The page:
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Circus Listens To Animal Lovers And Ends Elephant Show

French circus Cirque d'Hiver Bouglione has ended one of its controversial elephant shows after significant pressure from animal rights organization Animalsace.

The circus's decision affected one elephant in particular: Vana Mana, a 43-year-old female who has been in circus captivity since the 1970s.

Circus director Francesco Bouglione maintains that, in general, Vana Mana is healthy enough to perform. In fact, he stated that the circus has canceled the act - booting both Vana Mana and her trainer, Lars Holscher - for precautionary reasons only.

But Vana Mana's past merits more than precaution. Animal Defenders International (ADI) documented continuous abuse of the senior elephant during her stint in the Great British Circus. In 2009, ADI obtained undercover footage of Vana Mana being beaten by both Holscher and another circus employee, as well as being chained and immobilized for long periods of time.

Now, animal advocates are demanding Vana Mana retire from performing altogether, citing her deteriorating medical condition. Animalsace has reported that Vana Mana suffers from both arthritis and trunk paralysis and that she has significant difficulty moving at all.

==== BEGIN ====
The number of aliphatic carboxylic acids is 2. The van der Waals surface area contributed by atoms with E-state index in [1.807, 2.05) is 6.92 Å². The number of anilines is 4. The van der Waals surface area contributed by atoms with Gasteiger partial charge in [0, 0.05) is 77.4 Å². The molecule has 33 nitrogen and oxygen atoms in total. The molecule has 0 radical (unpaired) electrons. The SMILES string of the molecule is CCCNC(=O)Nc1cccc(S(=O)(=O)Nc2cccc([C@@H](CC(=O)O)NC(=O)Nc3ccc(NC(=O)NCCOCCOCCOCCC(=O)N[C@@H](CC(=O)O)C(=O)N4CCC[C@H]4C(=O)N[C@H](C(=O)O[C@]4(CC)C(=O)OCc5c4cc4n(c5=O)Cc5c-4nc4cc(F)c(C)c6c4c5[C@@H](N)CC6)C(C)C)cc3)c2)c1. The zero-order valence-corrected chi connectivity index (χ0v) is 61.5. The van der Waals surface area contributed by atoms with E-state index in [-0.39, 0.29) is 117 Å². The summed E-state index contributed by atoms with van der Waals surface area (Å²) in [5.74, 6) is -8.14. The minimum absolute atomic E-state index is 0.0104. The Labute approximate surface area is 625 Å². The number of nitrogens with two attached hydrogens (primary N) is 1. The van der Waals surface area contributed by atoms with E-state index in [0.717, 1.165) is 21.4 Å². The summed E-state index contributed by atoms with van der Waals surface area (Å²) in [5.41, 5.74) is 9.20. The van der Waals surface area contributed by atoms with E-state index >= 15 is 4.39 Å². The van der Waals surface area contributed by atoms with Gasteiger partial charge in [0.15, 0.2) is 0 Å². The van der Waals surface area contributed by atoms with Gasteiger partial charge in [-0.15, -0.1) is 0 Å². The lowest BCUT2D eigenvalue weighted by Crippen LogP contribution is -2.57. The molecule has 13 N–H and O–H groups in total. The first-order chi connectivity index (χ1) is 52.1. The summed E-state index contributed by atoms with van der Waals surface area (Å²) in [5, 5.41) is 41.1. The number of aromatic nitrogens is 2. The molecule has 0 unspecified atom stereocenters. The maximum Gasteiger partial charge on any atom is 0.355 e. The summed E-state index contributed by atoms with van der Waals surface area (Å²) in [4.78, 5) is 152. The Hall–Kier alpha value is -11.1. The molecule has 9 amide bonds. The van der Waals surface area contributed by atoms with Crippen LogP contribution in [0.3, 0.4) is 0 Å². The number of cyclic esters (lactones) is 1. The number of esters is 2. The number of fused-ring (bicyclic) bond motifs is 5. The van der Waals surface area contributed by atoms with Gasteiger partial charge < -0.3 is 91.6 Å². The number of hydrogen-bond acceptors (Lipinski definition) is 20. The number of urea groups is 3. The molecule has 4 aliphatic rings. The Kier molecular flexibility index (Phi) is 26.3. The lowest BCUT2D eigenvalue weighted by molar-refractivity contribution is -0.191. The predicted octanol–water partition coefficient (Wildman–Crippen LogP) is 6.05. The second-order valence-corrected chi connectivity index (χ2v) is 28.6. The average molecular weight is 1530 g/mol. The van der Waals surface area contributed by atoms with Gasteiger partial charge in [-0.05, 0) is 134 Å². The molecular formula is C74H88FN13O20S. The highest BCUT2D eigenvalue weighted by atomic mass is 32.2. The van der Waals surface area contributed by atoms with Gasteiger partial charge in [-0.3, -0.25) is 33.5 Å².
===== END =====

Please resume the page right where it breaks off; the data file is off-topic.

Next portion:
"The animals are not volunteers to be in the circus!" wrote the group on its Facebook page.

Vana Mana's condition could stem from a number of mental and physical stressors. Circus elephants are forced to assume abnormal positions - standing on tiny stools, for example - for extended periods of time, which place excess pressure on the joints and alters the structure of the elephants' feet.

If an elephant is forced to repeat unnatural tricks, his or her trunk can also suffer damage. In fact, even tricks as simple as shaking the head back and forth can contribute to trunk paralysis - one of Vana Mana's afflictions.

Many circus elephants are also extraordinarily anxious. Circus elephants often exhibit "head bobbing," a common sign of mental distress, Dr. Lori Marino, executive director of the Kimmela Center for Animal Advocacy, previously told The Dodo.

"From the level of sound and commotion surrounding the elephants on display, it would not be too much of an overstatement to say they are losing their minds," she said.

And if an elephant is forced to perform for years with no reprieve, that damage becomes all the more severe.

The end of Vana Mana's Cirque Bouglione show is certainly a huge victory for Animalsace, which has protested passionately against circus cruelty since 2009. On Sunday, a group of 30 protesters passed out leaflets to circus attendees outside the Bouglione tent - a measure that has clearly made an impact.

However, Vana Mana's future is still in jeopardy. Although Bouglione has removed her from his own circus lineup, she may find herself forced to perform somewhere else. Now, her ultimate fate is up to Holscher.

To help circus elephants like Vana Mana, learn what actions you can take when a circus visits your town.